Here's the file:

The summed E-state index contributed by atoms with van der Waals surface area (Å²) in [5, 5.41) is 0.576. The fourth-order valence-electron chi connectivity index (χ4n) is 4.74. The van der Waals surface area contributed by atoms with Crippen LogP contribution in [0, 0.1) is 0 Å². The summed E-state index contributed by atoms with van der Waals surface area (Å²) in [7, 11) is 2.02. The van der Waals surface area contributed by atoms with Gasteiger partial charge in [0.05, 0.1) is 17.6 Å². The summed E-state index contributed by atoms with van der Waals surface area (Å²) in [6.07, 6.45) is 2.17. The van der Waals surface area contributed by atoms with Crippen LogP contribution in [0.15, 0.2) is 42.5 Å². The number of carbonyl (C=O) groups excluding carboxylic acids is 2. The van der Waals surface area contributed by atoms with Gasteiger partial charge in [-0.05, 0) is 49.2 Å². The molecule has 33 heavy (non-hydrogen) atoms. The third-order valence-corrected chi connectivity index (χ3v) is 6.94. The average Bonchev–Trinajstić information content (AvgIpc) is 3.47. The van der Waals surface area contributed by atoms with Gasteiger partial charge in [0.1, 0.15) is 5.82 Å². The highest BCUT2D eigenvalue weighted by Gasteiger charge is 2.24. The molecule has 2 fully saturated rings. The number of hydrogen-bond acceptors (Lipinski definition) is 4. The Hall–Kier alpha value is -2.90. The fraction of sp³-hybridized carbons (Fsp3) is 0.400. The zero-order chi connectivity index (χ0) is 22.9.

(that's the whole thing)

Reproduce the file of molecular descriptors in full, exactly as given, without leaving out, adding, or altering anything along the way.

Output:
The summed E-state index contributed by atoms with van der Waals surface area (Å²) in [5, 5.41) is 0.576. The fourth-order valence-electron chi connectivity index (χ4n) is 4.74. The van der Waals surface area contributed by atoms with Crippen LogP contribution in [0, 0.1) is 0 Å². The summed E-state index contributed by atoms with van der Waals surface area (Å²) in [7, 11) is 2.02. The van der Waals surface area contributed by atoms with Gasteiger partial charge in [0.05, 0.1) is 17.6 Å². The summed E-state index contributed by atoms with van der Waals surface area (Å²) in [6.07, 6.45) is 2.17. The van der Waals surface area contributed by atoms with Crippen LogP contribution in [0.15, 0.2) is 42.5 Å². The number of carbonyl (C=O) groups excluding carboxylic acids is 2. The van der Waals surface area contributed by atoms with Gasteiger partial charge in [-0.05, 0) is 49.2 Å². The molecule has 33 heavy (non-hydrogen) atoms. The third-order valence-corrected chi connectivity index (χ3v) is 6.94. The average Bonchev–Trinajstić information content (AvgIpc) is 3.47. The van der Waals surface area contributed by atoms with Gasteiger partial charge in [0.1, 0.15) is 5.82 Å². The highest BCUT2D eigenvalue weighted by Gasteiger charge is 2.24. The molecule has 2 fully saturated rings. The number of hydrogen-bond acceptors (Lipinski definition) is 4. The Hall–Kier alpha value is -2.90. The fraction of sp³-hybridized carbons (Fsp3) is 0.400. The zero-order chi connectivity index (χ0) is 22.9.